2. AWS Lambda has no session or state information from one request to the next…so you have to use the Alexa session or an external web service to hack the concept of one together (I chose to use a custom rest-based web service rather than the Alexa session, DynamoDB, or S3 because I didn’t want the extra cost – and/or additional tech. challenges – introduced into this experiment; i.e. I already knew how to do that really easily and I wanted to store some data about your highest score and streak that lasted longer than just your current session).

Wait, isn’t this post supposed to be talking about Alexa? Why mention AWS Lambdas?

Because the recommended way of serving up your custom code (step #3 mentioned above) is to use AWS Lambdas.

The big advantages here are that A.) it auto-scales for you, and B.) Amazon takes care of many security issues for you (if you don’t use Lambdas, you have to call an SSL-based web service; which is another additional cost to the developer).

But of course there are some trade offs to using the Lambda service (the primary one for me being that it’s a bit more complex to not go 100% Amazon for all aspects [e.g. DynamoDB])

3. The orig. version of this game is intended to be played in 60 second bursts - however I couldn’t figure out how to actually accomplish this within Alexa. A.) The conversation is fairly slow from both sides (so you wouldn’t want the timer running during that period) and B.) The timer actually should start when the response is sent and stop when the answer is received. I didn’t see an obvious way of implementing a proper timer.

Best I could do is timestamps and timestamp comparisons within my web service layer or possibly shoved into the Alexa session – but it won’t really be an accurate timing of the game play. Still, a future version probably will do just that (with extra padding on the time limit thrown in to account for the speed of the conversation and communication layers).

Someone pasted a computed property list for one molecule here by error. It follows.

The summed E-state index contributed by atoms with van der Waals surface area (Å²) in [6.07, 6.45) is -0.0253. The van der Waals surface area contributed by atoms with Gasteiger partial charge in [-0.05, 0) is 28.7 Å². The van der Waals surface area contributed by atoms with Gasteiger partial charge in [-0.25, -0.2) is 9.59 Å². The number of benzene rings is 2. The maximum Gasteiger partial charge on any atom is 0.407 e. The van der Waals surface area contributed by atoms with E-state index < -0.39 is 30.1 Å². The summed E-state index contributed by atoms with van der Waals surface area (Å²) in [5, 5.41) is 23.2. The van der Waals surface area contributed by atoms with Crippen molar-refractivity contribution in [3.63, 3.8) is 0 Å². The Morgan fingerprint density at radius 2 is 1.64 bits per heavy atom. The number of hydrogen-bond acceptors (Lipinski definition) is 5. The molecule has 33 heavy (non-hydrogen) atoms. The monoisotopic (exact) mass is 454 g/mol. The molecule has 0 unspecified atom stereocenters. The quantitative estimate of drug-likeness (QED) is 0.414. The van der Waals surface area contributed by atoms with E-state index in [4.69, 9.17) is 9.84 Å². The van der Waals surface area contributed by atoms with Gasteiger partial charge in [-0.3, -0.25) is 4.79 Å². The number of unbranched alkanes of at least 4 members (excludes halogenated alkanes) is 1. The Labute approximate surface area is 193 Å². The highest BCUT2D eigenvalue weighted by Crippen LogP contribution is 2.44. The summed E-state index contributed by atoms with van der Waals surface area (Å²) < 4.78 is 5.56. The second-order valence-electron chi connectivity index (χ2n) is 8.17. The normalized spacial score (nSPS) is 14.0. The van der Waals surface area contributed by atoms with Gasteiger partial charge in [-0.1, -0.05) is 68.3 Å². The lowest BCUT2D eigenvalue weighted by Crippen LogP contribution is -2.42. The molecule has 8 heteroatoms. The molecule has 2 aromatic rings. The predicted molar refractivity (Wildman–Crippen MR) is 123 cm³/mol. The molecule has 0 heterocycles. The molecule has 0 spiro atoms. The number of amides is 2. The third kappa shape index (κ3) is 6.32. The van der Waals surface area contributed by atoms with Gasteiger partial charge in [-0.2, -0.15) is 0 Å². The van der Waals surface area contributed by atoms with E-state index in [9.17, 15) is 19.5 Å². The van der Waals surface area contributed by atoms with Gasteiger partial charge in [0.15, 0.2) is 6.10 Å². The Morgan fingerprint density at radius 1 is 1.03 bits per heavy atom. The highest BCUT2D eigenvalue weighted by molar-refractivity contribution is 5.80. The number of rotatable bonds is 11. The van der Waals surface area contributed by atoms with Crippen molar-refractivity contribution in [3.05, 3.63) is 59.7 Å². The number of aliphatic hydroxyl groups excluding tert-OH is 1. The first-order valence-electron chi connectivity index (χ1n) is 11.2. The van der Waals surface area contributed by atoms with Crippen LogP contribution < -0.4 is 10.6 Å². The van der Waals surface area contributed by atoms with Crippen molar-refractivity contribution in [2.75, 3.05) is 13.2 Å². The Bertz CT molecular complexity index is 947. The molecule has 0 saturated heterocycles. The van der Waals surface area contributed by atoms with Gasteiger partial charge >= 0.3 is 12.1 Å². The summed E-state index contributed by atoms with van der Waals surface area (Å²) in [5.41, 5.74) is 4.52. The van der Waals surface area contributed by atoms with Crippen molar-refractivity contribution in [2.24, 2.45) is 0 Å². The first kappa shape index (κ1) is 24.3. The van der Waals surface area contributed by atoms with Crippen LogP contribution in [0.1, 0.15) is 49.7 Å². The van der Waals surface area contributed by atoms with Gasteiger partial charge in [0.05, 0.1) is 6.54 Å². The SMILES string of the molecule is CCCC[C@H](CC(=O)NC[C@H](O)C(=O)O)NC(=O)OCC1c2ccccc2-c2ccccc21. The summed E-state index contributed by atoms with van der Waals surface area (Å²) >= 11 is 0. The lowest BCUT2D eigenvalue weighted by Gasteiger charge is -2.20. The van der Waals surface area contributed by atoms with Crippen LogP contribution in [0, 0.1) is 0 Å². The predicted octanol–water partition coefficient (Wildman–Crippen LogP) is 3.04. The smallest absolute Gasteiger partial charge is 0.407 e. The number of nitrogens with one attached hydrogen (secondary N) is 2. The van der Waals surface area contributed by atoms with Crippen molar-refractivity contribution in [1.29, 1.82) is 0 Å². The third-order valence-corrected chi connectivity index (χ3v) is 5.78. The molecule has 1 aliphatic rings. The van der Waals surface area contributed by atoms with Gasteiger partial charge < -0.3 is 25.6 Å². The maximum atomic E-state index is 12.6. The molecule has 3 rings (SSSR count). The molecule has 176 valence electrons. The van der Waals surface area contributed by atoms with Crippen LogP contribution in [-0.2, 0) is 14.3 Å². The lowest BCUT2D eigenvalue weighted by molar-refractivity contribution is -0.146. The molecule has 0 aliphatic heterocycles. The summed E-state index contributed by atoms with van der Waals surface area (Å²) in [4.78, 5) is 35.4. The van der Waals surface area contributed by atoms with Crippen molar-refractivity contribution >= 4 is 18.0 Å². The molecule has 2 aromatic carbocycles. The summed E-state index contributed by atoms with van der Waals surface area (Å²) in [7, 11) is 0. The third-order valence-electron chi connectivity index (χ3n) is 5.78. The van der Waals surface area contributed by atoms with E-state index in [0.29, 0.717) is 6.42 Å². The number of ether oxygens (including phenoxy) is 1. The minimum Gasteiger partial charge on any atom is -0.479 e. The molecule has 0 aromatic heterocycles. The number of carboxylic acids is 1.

4. It took about 5 days from submission to approval…and I didn’t pass initial approval (so it really took me about 10 days from submission to approval). I didn’t pass initial approval for very good reasons, but they were all only clear after A.) having built and submitted the app, and B.) having someone from the Alexa approval team point out specifics with examples and suggestions (in my opinion the documentation is great on tech. specifics and fairly vague on usage/detail/scenario specifics).

5. Once the app is ‘approved’ there’s no obvious/easy/great way to share that news with the world…no link or app store listing to specifically point them too (that I could find)…the best I could come up with was a tweet with basic install instructions and of course the blog post I wrote yesterday.

6. A much much smaller issue, but the documentation is still a bit inconsistent on a few points. In the getting started documentation it mentions that you can add images to cards (cards are what get displayed within the Alexa app when a user is interacting with your skill), but there is no information about this in the actual documentation (it basically says you can only pass plain text at this time).

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This is the personal blog of Kevin Marshall (a.k.a Falicon) where he often digs into side projects he's working on for digdownlabs.com and other random thoughts he's got on his mind.

Kevin has a day job as CTO of Veritonic and is spending nights & weekends hacking on Share Game Tape. You can also check out some of his open source code on GitHub or connect with him on Twitter @falicon or via email at kevin at falicon.com.

If you have comments, thoughts, or want to respond to something you see here I would encourage you to respond via a post on your own blog (and then let me know about the link via one of the routes mentioned above).